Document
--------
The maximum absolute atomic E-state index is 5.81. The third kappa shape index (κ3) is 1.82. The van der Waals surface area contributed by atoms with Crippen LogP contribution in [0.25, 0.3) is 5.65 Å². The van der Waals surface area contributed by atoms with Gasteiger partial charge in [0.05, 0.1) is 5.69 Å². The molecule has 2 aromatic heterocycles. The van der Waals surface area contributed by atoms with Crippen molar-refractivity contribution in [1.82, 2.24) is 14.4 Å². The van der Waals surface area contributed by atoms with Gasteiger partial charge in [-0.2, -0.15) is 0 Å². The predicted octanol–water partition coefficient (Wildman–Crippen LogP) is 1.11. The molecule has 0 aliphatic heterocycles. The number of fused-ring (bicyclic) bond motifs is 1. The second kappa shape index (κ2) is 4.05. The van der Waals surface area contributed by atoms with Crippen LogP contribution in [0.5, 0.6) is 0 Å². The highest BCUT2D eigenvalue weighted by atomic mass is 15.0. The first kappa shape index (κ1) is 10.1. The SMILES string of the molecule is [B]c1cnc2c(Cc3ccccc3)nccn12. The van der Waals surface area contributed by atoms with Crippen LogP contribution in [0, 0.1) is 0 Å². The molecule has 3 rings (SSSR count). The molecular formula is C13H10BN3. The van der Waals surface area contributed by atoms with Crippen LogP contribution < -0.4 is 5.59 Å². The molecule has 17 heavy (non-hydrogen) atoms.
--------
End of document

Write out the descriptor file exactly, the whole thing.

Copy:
The maximum absolute atomic E-state index is 5.81. The third kappa shape index (κ3) is 1.82. The van der Waals surface area contributed by atoms with Crippen LogP contribution in [0.25, 0.3) is 5.65 Å². The van der Waals surface area contributed by atoms with Gasteiger partial charge in [0.05, 0.1) is 5.69 Å². The molecule has 2 aromatic heterocycles. The van der Waals surface area contributed by atoms with Crippen molar-refractivity contribution in [1.82, 2.24) is 14.4 Å². The van der Waals surface area contributed by atoms with Gasteiger partial charge in [-0.2, -0.15) is 0 Å². The predicted octanol–water partition coefficient (Wildman–Crippen LogP) is 1.11. The molecule has 0 aliphatic heterocycles. The number of fused-ring (bicyclic) bond motifs is 1. The second kappa shape index (κ2) is 4.05. The van der Waals surface area contributed by atoms with Crippen LogP contribution in [0.5, 0.6) is 0 Å². The highest BCUT2D eigenvalue weighted by atomic mass is 15.0. The first kappa shape index (κ1) is 10.1. The SMILES string of the molecule is [B]c1cnc2c(Cc3ccccc3)nccn12. The van der Waals surface area contributed by atoms with Crippen LogP contribution in [0, 0.1) is 0 Å². The molecule has 3 rings (SSSR count). The molecular formula is C13H10BN3. The van der Waals surface area contributed by atoms with Crippen LogP contribution < -0.4 is 5.59 Å². The molecule has 17 heavy (non-hydrogen) atoms.